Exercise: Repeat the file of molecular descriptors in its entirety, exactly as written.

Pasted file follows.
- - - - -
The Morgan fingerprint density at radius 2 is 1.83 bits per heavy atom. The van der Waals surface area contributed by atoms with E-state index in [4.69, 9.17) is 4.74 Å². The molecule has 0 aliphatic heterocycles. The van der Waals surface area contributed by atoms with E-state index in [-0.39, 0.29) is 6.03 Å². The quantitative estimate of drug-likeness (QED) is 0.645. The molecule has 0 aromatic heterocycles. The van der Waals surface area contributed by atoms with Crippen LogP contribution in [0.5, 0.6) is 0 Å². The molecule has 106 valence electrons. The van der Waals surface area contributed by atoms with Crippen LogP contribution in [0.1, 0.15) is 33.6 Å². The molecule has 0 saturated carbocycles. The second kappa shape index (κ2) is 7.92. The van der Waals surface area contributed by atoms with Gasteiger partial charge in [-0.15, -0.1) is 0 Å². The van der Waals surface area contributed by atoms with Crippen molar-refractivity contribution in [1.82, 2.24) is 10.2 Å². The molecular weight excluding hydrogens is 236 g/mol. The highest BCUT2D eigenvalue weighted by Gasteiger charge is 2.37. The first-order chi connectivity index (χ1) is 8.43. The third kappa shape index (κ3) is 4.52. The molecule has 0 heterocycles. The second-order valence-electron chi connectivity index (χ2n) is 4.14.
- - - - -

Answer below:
The Morgan fingerprint density at radius 2 is 1.83 bits per heavy atom. The van der Waals surface area contributed by atoms with E-state index in [4.69, 9.17) is 4.74 Å². The molecule has 0 aliphatic heterocycles. The van der Waals surface area contributed by atoms with E-state index in [-0.39, 0.29) is 6.03 Å². The quantitative estimate of drug-likeness (QED) is 0.645. The molecule has 0 aromatic heterocycles. The van der Waals surface area contributed by atoms with Crippen LogP contribution in [0.5, 0.6) is 0 Å². The molecule has 106 valence electrons. The van der Waals surface area contributed by atoms with Crippen LogP contribution in [0.1, 0.15) is 33.6 Å². The molecule has 0 saturated carbocycles. The second kappa shape index (κ2) is 7.92. The van der Waals surface area contributed by atoms with Gasteiger partial charge in [-0.15, -0.1) is 0 Å². The van der Waals surface area contributed by atoms with Crippen molar-refractivity contribution in [1.82, 2.24) is 10.2 Å². The molecular weight excluding hydrogens is 236 g/mol. The highest BCUT2D eigenvalue weighted by Gasteiger charge is 2.37. The first-order chi connectivity index (χ1) is 8.43. The third kappa shape index (κ3) is 4.52. The molecule has 0 heterocycles. The second-order valence-electron chi connectivity index (χ2n) is 4.14.